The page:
Since my world was turned upside down two months ago, I feel like my perspective on life changed tremendously, which it only can when something like that happens to you. Normally, it was always label, label, label. That's just how my mind operated. I put that to rest and to the back of my mind. If it happens, it happens. If not, I'm just going to continue living and do things that make me happy. I realize how fragile life is. So, yes, I do have plans for next year. I'm not even concerned about labels right now. Yes, I'm hoping this showcase goes well and something comes of it. If it doesn't, it's not going to be the end of the world, because I have projects lined up for next year. I'm hoping to release an album at the beginning of next year. I would like to tour that album.

Additional Track-by-Track Commentary

"Radiohead": I wrote the song when I was 16. It was exactly the same song but I changed up the lyrics a bit. I wanted to name the song more personal. It's about me and my journey. It's all about how all my friends would be going after love, and I was going after a career. I am basically saying in the song, I won't [let] something else trigger my movement away from music. I had a nanny in South Africa who spoke Xhosa, and she used to tell me I was making too much noise all the time. "You're so noisey; you're like a radio." Also, the title was a great play on the band Radiohead. I grew up listening to them. This song was the very first song I recorded to introduce myself.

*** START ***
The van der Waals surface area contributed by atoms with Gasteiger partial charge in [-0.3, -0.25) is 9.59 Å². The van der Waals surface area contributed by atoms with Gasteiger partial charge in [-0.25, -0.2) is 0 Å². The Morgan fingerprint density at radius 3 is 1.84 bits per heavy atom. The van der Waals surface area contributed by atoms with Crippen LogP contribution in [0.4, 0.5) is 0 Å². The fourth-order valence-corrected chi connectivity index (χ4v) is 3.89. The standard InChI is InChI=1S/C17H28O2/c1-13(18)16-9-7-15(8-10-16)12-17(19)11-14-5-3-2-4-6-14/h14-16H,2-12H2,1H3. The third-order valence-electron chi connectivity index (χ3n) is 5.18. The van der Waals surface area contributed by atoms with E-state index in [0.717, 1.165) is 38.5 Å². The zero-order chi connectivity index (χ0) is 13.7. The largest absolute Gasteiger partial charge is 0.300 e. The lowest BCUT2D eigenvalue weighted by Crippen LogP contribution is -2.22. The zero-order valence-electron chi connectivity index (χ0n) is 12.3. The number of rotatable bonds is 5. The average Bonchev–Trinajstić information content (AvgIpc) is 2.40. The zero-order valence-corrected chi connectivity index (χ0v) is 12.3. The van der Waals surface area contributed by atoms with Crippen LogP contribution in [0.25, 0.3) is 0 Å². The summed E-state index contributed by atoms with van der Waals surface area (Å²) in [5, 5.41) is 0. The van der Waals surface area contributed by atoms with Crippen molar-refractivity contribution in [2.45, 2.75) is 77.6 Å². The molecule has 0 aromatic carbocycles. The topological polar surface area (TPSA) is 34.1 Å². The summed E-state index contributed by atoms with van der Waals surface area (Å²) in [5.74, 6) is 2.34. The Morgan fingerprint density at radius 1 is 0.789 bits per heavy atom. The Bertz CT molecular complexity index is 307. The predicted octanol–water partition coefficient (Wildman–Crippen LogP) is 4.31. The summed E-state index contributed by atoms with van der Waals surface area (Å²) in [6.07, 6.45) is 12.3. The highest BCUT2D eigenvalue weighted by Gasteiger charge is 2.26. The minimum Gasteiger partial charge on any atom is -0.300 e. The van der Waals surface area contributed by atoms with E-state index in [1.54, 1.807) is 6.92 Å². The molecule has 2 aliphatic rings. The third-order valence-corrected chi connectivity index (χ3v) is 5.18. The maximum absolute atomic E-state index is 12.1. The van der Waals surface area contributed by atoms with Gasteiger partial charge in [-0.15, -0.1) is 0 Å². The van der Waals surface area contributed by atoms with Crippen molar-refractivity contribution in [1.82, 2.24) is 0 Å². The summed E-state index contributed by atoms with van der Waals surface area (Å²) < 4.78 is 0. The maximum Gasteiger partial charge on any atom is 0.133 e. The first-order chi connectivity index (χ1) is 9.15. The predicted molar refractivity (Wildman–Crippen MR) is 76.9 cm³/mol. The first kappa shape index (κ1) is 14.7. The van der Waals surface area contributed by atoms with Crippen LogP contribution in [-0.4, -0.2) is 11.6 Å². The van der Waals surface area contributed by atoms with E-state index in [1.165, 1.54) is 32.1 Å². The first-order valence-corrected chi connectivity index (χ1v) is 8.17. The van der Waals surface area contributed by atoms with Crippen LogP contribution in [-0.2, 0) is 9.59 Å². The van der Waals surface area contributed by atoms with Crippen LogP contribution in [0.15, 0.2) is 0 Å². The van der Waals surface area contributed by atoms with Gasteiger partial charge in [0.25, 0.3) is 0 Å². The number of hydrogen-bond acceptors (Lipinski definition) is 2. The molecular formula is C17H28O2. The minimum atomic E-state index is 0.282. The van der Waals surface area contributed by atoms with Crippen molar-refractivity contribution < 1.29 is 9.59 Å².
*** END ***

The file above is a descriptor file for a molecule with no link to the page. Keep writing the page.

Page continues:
"Headlights": I co-wrote this song with Kinetics and a couple other writers. When I was meeting with them, I was meeting with Lava Republic, too, and they set me up with them. I was very excited. The song was a very interpretative song, so it was more about people could decide whether it was a lover or a goal. It was whatever you wanted to make of the song. Since my dad passed two months ago—he listened to the EP and it was his favorite song—I dedicate it to him. It's about keeping him in my headlights and keep focused and move on. He was my biggest fan. He managed me in South Africa.